I took part as a wildcard in this years Sky Arts Landscape Artist of the Year. The episode was filmed back in June at Viking Bay in Broadstairs (above). We were all under a media embargo until transmission. The show has started and the episode I took part in is being broadcast this week. This blog will not reveal who won from the contestants or the wild card group in case you want to watch in but haven't yet (although spoiler, it wasn't me). This will be a blog about my experience preparing and taking part. (another spoiler, it was awesome).
I paint a lot of landscapes but my process is usually sketch and photograph on site and then work from those in the studio, often over several weeks. I rarely paint outside in one sitting. I find it difficult and awkward to do and I make one hell of a mess. When then in May I found out I would be a wild card i decided I needed to practice. Start simple, I started in the garden. It was a hot day and oil paint does strange and runny things when it gets really hot. I picked a vista and slowly over the course of about three hours built up to a final image. It showed me that if painting for a time limit you need to think carefully what you are going to paint.
Second time out I went to Clissold Park. My strength I think is water and I like painting it. Also frankly I chose the view because it was nice and shaded from what was frankly a hot day. It was a nice fun day. Many small dogs came over to see what I was going. In terms of the picture, well its not great frankly but I was pleased with the water, the rocks and the grass. Again the heat did strange things again to the paint and of course you have the problem, if you are working in oil that you don't have time for the oil to dry so you are painting wet on wet. I find that tricky.
The final practice took place in Canonbury Square, a grand square and park near my house. This time I had a running commentary and audience from two friendly homeless guys who lived in the square. This time I found it easier to pick a composition, focusing on the large urn in the centre of the park. I also decided that I would focus on the colours at the start and then put in the tone and the shading at the end, using the shadows at the time. I decided to simplify the background and focus on the main subject. Main criticism, I elevated the eyeline to much and it has a weird fish eye feel to the whole thing. Otherwise I think it is pretty good.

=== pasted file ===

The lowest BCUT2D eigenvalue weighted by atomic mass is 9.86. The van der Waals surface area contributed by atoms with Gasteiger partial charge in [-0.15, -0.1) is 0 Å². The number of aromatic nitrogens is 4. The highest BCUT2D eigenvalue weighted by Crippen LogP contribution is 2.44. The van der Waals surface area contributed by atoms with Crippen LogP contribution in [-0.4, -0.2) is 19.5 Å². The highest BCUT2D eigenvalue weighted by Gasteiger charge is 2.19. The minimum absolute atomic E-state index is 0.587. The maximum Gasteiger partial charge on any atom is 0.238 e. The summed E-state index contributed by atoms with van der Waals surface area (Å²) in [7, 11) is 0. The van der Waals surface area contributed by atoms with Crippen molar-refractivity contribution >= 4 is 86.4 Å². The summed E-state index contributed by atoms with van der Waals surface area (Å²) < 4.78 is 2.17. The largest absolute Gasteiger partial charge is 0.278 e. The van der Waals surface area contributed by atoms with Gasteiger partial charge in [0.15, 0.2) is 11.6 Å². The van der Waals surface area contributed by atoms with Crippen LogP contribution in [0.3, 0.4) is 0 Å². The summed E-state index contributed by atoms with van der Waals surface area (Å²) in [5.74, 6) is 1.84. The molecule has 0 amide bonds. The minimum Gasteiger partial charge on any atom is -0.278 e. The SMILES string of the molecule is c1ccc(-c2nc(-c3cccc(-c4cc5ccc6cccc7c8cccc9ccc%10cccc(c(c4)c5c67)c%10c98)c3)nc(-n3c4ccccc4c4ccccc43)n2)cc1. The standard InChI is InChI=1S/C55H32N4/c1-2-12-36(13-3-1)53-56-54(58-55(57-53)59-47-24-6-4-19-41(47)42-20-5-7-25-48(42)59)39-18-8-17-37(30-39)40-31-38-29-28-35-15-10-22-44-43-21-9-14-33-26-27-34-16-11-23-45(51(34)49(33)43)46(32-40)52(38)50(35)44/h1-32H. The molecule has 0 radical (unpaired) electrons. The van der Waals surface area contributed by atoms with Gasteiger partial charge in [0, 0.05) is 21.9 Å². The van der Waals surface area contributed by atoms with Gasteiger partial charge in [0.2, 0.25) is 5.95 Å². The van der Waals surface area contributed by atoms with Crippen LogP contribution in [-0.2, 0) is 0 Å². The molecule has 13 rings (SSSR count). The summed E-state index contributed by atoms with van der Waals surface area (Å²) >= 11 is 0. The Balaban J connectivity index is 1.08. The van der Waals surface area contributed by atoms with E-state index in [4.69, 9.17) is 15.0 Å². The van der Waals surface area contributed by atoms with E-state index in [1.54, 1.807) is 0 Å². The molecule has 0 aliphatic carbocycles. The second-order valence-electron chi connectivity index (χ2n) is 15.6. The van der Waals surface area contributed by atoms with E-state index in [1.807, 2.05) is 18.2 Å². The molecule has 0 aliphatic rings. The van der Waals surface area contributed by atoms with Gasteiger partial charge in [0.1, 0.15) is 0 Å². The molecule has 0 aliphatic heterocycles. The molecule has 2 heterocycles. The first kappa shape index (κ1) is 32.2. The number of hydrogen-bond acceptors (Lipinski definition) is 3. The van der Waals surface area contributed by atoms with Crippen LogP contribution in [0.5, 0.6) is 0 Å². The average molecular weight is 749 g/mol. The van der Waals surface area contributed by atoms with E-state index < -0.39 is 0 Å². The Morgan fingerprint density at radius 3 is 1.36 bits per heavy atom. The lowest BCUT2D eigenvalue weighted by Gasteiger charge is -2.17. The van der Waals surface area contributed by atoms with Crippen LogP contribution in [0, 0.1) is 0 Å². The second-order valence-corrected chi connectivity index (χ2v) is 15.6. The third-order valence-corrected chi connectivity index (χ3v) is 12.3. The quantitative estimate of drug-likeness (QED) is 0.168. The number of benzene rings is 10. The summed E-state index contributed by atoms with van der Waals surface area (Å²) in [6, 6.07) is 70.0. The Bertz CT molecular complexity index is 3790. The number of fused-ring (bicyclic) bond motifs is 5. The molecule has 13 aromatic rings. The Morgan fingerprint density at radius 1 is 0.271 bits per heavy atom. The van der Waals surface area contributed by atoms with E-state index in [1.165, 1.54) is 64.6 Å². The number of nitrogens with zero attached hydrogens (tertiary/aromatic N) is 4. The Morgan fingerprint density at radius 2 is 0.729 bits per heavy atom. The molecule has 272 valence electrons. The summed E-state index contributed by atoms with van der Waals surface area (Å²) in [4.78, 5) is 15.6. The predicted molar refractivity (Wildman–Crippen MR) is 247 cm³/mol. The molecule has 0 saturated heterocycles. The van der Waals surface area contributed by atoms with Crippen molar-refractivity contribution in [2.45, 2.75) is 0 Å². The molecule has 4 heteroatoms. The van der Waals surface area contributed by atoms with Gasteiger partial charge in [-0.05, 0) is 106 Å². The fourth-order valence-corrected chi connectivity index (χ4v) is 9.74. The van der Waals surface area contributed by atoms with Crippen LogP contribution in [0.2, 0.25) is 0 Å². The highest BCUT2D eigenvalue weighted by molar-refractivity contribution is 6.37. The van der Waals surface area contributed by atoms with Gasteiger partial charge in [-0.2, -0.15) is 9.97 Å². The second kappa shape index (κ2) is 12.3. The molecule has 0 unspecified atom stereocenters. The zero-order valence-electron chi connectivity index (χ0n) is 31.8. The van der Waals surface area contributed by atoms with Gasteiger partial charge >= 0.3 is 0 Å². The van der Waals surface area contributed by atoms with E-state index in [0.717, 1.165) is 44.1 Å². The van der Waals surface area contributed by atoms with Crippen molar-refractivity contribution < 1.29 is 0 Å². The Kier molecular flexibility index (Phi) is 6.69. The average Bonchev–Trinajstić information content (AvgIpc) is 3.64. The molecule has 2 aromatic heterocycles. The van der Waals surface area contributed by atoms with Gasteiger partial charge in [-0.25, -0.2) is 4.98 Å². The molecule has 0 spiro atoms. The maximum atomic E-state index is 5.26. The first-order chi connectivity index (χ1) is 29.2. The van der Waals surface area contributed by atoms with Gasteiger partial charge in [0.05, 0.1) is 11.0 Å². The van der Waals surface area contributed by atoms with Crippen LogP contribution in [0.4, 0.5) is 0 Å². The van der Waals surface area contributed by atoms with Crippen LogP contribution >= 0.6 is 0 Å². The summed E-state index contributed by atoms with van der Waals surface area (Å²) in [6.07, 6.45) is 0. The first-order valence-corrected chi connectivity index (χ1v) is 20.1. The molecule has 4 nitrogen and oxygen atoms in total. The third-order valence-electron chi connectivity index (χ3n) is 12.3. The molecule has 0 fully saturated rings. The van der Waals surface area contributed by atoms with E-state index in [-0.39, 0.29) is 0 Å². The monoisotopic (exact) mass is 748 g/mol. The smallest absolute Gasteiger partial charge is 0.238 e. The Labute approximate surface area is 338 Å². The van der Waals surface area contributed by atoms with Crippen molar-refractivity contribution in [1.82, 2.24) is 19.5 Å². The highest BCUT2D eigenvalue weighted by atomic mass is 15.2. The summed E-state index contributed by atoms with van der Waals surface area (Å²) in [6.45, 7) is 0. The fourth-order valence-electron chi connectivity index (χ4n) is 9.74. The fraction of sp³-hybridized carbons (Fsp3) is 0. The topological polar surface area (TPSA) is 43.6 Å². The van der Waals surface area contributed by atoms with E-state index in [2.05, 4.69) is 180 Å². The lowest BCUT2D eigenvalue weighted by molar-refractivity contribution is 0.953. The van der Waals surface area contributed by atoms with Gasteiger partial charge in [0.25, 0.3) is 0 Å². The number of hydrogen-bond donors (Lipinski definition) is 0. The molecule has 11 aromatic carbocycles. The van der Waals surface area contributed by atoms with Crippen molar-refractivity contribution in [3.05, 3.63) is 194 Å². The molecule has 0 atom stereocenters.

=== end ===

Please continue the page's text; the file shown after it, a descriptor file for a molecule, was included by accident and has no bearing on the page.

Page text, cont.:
Then to Broadstairs. The filming was on a Tuesday in June. I had entered the competition and received a rejection coupled with a conciliation Wildcard invitation. I replied almost immediately and choose Broadstairs and this particular heat for the stunningly artistic reason that it was a) the closest to where I live and b) I already had that day off work.
However be warned, the filming starts early. Actually it doesn't it starts at about 10:00 but they want you there for 08:30. No train would get me there in time without having to get up for 5:00am. I;m not doing that so went down the night before, stayed in a lovely Air Bnb (which it turned out was occupied by another wildcard). I spent the evening checking out the beach we would be painting the next day (above), with its row of pods (above left). Broadstairs is actually a really nice town. It is proper town to not just a tourist trap like Margate but with stuff in it. If you fancy a trip to the Essex coast then I can recommend it.